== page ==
Department of History
Eben Levey is a PhD student in the History Department. He graduated from Vassar College in 2008 with a BA in Urban Studies with a minor in Economics and from Georgetown University in 2013 with an MA in Latin American Studies. He comes to the University of Maryland to work towards a PhD in Latin American History, with a specific emphasis on the social constructions of race and indigeneity in the 20th Century. In particular, Eben proposes to examine the processes of urban development in Southern Mexico and the incorporation of indigenous peoples into the urban setting.

Ana Nadalini Mendes

Mendes, Ana Nadalini
MA Student
History Department
Ana Mendes received her BA and MA in History from the Universidade Federal do Paraná - Brazil in 2005 and 2009. In her MA, she dedicated to the study of sacred food in the Afro-Brazilian religion Candomblé. She comes to the University of Maryland to work towards an MA in early Latin American history, with a specific emphasis in cultural and gender history. She is particularly interested the use of food as an strategy of resistance used by enslaved women in Brazil and United States in the nineteenth century. Ultimately, she would like to pursue an academic history career as a professor and a researcher of history of slavery and history of food.

Ana Ivelisse Sanchez-Rivera

Sanchez-Rivera, Ana Ivelisse
PhD Student
Ana Ivelisse Sanchez-Rivera is a first-generation student from an economically disadvantaged family and she is a product of the public education system. She graduated from the University of Puerto Rico, with a double major in Psychology and Geography. Her undergraduate research was based worked with cognitive processes involved in discrimination based on skin color. She completed her MA in Multicultural Geography at SUNY Binghamton. Her thesis was about how Whitening’s patterns changed by places in PR and the importance of these when identifying xenophobic attitudes against Dominicans living in the Island. She is currently a Ph.D. Candidate at the Geography Department studying how the construction of places influence identity and racial identification".

Cara Snyder

Snyder, Cara
PhD Student
Cara Snyder graduated with a BA from Agnes Scott College, where she double majored in economics and international relations, with a minor in spanish (2009). Before joining the Women’s Studies Department at the University of Maryland, Cara worked as a program assistant in The Americas Program at The Carter Center, as a Fulbright Scholar and English teacher in Brazil, and as an international admissions counselor at Agnes Scott College. She has also participated in a number of training and programs that sit at the intersections of civil society and government. Her previous research, “I’m Chiquita Banana and I’m Here to Stay: US-Latin Relations, Carmen Miranda, and the Role of Cultural Diplomacy in Conflict Prevention,” examined the symbolic deployment of Carmen Miranda as a heuristic device for understanding the successes and failures of cultural diplomacy in US-Brazilian relations. As a graduate student, Cara is interested in feminist economics, sexualization of female athletes, and transnational feminism.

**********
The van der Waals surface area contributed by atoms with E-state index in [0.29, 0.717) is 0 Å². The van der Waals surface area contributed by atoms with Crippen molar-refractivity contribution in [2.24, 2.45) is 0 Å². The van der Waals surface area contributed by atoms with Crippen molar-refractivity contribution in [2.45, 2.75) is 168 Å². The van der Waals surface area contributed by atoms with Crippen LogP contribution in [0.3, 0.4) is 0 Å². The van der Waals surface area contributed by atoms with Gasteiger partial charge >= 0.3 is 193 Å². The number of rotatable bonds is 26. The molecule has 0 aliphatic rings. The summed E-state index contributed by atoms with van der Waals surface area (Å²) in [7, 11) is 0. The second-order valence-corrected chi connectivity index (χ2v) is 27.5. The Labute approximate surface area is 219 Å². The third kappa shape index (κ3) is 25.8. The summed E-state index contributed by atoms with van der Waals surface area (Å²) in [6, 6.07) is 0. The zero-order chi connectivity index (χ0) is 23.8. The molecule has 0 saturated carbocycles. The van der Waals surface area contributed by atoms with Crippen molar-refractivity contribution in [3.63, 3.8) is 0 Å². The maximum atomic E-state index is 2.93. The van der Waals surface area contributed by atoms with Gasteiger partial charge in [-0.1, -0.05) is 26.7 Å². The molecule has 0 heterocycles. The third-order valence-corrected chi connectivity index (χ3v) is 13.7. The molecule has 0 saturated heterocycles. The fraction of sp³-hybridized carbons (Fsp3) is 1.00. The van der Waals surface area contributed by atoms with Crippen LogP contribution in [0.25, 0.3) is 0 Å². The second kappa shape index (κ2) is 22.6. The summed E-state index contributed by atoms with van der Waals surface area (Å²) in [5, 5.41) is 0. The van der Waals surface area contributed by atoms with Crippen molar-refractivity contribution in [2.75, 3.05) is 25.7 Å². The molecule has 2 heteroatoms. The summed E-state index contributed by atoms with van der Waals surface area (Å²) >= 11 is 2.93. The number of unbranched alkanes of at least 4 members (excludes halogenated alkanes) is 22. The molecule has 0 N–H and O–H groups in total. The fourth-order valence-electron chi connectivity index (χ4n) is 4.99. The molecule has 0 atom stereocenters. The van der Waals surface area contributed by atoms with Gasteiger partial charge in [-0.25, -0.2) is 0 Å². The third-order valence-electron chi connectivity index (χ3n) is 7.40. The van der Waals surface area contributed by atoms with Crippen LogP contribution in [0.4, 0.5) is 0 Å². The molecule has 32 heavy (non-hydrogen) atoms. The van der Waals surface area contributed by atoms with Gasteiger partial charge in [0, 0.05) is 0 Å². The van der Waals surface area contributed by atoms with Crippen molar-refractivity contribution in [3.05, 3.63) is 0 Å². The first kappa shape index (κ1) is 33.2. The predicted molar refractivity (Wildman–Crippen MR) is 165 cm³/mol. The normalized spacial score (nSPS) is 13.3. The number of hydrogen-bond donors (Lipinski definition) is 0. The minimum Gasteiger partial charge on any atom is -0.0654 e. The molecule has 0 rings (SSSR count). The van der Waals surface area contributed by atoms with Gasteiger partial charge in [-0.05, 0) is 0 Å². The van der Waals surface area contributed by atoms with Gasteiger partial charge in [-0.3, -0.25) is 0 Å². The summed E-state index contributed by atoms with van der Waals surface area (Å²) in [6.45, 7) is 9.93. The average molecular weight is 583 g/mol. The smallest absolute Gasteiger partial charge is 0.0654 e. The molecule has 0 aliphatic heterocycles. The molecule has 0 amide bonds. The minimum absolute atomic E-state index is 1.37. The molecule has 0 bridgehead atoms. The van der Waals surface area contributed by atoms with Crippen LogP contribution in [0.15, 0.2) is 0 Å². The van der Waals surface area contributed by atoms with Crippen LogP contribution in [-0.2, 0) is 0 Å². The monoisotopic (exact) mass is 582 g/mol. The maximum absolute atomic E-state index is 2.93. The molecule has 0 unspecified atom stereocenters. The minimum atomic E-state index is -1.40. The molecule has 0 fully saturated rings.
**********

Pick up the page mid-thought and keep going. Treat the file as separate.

Kristofer Jon Reed

Reed, Kristofer Jon
PhD Student
English Department
Kristofer is a first-year PhD student in the English Department at UMD. His research interests are in the literature of the colonial Americas and US American antebellum literature. He earned his MA in English (Rhetoric and Composition) from the University of South Carolina--Columbia. Animal Studies is an additional area of interest and his current projects include studies of the function and representation of animals in fiction, e.g. Aphra Behn's Oroonoko and Edgar Allan Poe's The Narrative of Arthur Gordon Pym.

Mariana Nidia Reyes

Reyes, Mariana Nidia
PhD Student
Spanish Department
Born in Chihuahua, México. She has a Masters degree in Spanish literature by the University of Texas at El Paso (2016). While doing her masters she studied the cultural representations of the Ciudad Juárez feminicides, with special focus on theater and the way the victims are portrayed. Now she is a first year student at the Spanish PhD program here at UMCP and is interested in contemporary Mexican literature from the U.S.-México border and the way in which different types of violence are represented. On her spare time she enjoys going to the movies, taking long walks and drinking coffee.